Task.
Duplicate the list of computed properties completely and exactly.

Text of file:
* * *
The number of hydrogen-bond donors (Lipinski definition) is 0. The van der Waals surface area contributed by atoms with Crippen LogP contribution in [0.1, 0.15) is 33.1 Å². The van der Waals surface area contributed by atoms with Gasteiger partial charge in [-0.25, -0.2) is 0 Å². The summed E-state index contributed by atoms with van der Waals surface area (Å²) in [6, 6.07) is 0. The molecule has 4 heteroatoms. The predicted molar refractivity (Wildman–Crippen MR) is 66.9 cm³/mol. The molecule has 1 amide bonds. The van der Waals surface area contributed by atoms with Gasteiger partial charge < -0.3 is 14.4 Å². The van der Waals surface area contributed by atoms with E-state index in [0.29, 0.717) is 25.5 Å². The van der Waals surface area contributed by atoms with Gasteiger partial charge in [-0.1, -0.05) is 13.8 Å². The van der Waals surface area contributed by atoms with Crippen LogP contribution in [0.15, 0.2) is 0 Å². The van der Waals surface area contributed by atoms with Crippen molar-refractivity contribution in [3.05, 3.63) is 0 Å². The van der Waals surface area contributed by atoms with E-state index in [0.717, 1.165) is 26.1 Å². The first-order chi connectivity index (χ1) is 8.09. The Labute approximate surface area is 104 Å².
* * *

The number of hydrogen-bond donors (Lipinski definition) is 0. The van der Waals surface area contributed by atoms with Crippen LogP contribution in [0.1, 0.15) is 33.1 Å². The van der Waals surface area contributed by atoms with Gasteiger partial charge in [-0.25, -0.2) is 0 Å². The summed E-state index contributed by atoms with van der Waals surface area (Å²) in [6, 6.07) is 0. The molecule has 4 heteroatoms. The predicted molar refractivity (Wildman–Crippen MR) is 66.9 cm³/mol. The molecule has 1 amide bonds. The van der Waals surface area contributed by atoms with Gasteiger partial charge < -0.3 is 14.4 Å². The van der Waals surface area contributed by atoms with E-state index in [0.29, 0.717) is 25.5 Å². The van der Waals surface area contributed by atoms with Gasteiger partial charge in [-0.1, -0.05) is 13.8 Å². The van der Waals surface area contributed by atoms with Crippen LogP contribution in [0.15, 0.2) is 0 Å². The van der Waals surface area contributed by atoms with Crippen molar-refractivity contribution in [3.05, 3.63) is 0 Å². The van der Waals surface area contributed by atoms with E-state index in [0.717, 1.165) is 26.1 Å². The first-order chi connectivity index (χ1) is 8.09. The Labute approximate surface area is 104 Å².